>> We consulted extensively youth in different events, we had the targeted discussion and also side discussion like with the gaming community, which is mainly a community of concern for the youth. The question of -- the rural areas, there are two types of exclusion, youth generational and also space related, cities versus rural areas. It is discussed intensively, especially when it comes to Developing Countries. Now, what can be done practically in the follow-up, I think that the youth organization should organize themselves like we're organizing ourselves here at the EuroDIG and the follow-up on this specific tracks, they have now the context. Especially on the recommendation one, when it comes to the inclusion and that's the sort of general discussion, more specifically we can discuss later on and I can give you the Pointers to the part of the U.N. system which was particularly interested in question of youth, like UNICEF and there was an interesting concept just this idea which came into discussion, I think it came into the report as a notion, it is the right of future generations. What are we going to leave for the future generations when it comes to digital knowledge? Possibility to use their innovation and that's just an interesting concept which was discussed.

We have two more comments and then we have to hand over to the next Plenary.

Go ahead.

>> I will have a presentation this afternoon about hashtag code. I would like to comment on the previous question about documents that are confusing the image of where we are in terms of security or whatever the topic. A few years ago, U.N. had an initiative making the U.N. paperless. Now, I think the U.N. needs another initiative of becoming information-centric. Now, information-centricism, it has been covered in a few reports by the Obama administration about open government it is important not to discuss least Developing Countries, small development -- small Developing Countries, so forth, the problem of coping with the information overload and the extra hurdle that's created by hiding specific content in big documents, it is really a major problem. Now in hashtag coding I will present this afternoon the overall view, but we also have a view in which we do Article by Article coding in any of the report. We could do that for the report of digital cooperation group and actually we're pleased to see the initiative with the possibility to comment Article by Article. In fact, you can for each Article create an open discourse in the Internet just by giving it the hashtag code. For instance, DC and the number of the Article in the report. Now the U.N. I think should really take such the approach very seriously because they're one of the major contributions of documents and these documents, they're one of the major hurdles to communication.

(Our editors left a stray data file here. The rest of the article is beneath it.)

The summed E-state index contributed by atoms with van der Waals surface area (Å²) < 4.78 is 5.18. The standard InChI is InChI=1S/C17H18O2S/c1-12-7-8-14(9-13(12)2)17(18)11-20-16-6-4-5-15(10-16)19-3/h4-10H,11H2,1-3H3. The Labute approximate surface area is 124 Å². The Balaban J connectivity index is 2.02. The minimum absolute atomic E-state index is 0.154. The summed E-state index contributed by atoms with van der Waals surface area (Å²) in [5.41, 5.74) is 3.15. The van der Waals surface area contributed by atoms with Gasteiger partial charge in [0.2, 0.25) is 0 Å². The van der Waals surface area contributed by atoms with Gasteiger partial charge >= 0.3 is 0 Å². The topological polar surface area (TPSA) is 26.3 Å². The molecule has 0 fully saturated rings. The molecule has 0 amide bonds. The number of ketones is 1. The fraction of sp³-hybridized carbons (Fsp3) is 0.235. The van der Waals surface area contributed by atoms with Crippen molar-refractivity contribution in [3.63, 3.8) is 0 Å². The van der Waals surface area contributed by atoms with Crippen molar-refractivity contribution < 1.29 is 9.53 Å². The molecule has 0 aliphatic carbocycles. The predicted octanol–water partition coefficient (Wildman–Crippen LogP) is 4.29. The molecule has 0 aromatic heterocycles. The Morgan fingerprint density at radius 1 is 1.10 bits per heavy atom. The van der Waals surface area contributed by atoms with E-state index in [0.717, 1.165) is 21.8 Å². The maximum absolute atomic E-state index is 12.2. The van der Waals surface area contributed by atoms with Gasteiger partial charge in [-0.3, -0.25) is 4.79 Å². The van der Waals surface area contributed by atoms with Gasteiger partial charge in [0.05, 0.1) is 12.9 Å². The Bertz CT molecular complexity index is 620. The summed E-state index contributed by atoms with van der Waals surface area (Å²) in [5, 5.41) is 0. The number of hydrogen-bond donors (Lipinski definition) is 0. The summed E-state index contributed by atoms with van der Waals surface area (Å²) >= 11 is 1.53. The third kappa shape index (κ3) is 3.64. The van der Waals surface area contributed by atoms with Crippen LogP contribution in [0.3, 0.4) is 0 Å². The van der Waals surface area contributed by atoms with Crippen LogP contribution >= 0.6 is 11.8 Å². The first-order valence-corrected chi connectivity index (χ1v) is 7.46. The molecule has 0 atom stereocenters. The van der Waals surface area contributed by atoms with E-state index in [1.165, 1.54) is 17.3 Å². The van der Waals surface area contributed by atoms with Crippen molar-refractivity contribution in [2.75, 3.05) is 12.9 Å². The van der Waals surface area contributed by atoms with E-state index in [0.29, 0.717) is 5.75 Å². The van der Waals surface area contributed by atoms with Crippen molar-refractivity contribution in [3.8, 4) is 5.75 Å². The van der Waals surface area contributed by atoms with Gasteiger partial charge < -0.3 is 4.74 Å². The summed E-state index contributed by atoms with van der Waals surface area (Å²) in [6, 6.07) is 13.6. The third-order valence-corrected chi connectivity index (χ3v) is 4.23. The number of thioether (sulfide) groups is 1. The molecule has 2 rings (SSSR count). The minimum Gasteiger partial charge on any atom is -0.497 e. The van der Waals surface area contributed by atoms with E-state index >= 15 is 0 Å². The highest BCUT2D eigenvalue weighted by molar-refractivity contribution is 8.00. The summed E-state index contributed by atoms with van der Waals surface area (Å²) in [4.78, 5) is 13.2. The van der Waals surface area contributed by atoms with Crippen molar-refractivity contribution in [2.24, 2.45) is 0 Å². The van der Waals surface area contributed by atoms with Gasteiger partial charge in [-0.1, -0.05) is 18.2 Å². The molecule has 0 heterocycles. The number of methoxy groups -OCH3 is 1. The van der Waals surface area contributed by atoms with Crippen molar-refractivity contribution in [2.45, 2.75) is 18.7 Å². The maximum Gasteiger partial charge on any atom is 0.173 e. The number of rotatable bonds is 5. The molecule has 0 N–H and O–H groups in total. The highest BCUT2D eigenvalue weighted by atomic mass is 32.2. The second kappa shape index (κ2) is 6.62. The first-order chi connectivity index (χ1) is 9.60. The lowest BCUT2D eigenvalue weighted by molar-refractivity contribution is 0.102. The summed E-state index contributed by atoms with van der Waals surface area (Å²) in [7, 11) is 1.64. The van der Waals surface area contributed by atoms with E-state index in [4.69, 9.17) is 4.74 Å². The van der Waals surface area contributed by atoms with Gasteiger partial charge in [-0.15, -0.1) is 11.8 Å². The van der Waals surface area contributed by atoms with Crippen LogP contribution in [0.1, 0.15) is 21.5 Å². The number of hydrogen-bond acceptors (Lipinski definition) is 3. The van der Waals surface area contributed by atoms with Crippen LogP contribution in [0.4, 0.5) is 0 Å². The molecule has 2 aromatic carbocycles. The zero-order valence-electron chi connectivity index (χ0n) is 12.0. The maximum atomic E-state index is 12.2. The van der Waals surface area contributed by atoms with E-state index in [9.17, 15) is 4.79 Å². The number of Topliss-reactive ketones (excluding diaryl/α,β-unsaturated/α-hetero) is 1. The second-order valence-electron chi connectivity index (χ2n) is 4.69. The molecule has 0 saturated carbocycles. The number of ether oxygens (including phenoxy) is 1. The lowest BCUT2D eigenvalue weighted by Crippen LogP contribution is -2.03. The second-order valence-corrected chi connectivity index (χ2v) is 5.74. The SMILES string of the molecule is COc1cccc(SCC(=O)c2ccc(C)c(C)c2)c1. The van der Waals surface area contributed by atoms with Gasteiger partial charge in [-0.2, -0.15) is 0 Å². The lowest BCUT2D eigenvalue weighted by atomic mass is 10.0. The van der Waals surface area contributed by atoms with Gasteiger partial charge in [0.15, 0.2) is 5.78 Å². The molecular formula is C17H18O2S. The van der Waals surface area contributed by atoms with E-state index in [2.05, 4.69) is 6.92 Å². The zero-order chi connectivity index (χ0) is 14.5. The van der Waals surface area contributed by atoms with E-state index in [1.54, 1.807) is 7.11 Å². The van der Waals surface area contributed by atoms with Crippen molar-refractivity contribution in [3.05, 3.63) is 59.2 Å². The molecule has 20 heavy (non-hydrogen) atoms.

That's my comment.

>> I'm coming -- I'll join your session definitely.

In brief, an aim of the panel was to increase the clarity of discussion. It is not anymore the discussion just for experts, it is the discussion for all citizens.

I have to admit that we faced bigger challenge in decoding tech language than the U.N. language. We had two challenges, on one side, U.N. bureaucratic policy language and on the other side, tech language. Somehow in the panel there were a few of us trying to increase clarity, there was a bigger challenge on the tech side to translate tech language into the understandable common sense language.

>> Thank you.

The lady, please.

>> Good morning.

I'm from Bulgaria, Ministry of Transport information technology and communications.

My question is on page 2 of the document, there is written we believe that a set of metrics for digital inclusiveness should be urgently agreed. So far there are too many indicators. It is interesting in the UNESCO indicators.

Can you tell us something more about these new indicators? Thank you.

>> Sure. The panel's report, it is a policy document, Document produced by 22 members. In discussion we brought not only UNESCO but also ICD, World Bank, ITU, you have a few matrix.

What the panel members felt is that for some reason there is no -- there is not enough coordination and there is -- there's no metrics, databased on that metrics which focuses mainly on inclusivity.

Not necessarily technical assessing the inclusivity, but we came to 15 different digital inclusivity. Including the multilingualism, the question of rural areas, youth, generational aspects, therefore there was a feeling that in addition to economic, the economist inclusion index, probably the most developed, there is a need to combine all of those indexes and a possibility to develop new metrics that could focus more specifically on holistic approach to digital inclusion.

>> Thank you. Thank you for the questions. We have overran already. We better windup.

We have to pave way for the Plenary on cybersecurity I think it is.

You have seen the programme, there is not really a Part III, I will be available in the amazon room from about 3:45 onwards to explain more about the process and to log any further questions.

Al please do use the comment platform which as I said is up and running. Thank you very much for attending and enjoy the rest of the EuroDIG here.

We'll finish on behalf of everybody. We thank you. Thank you.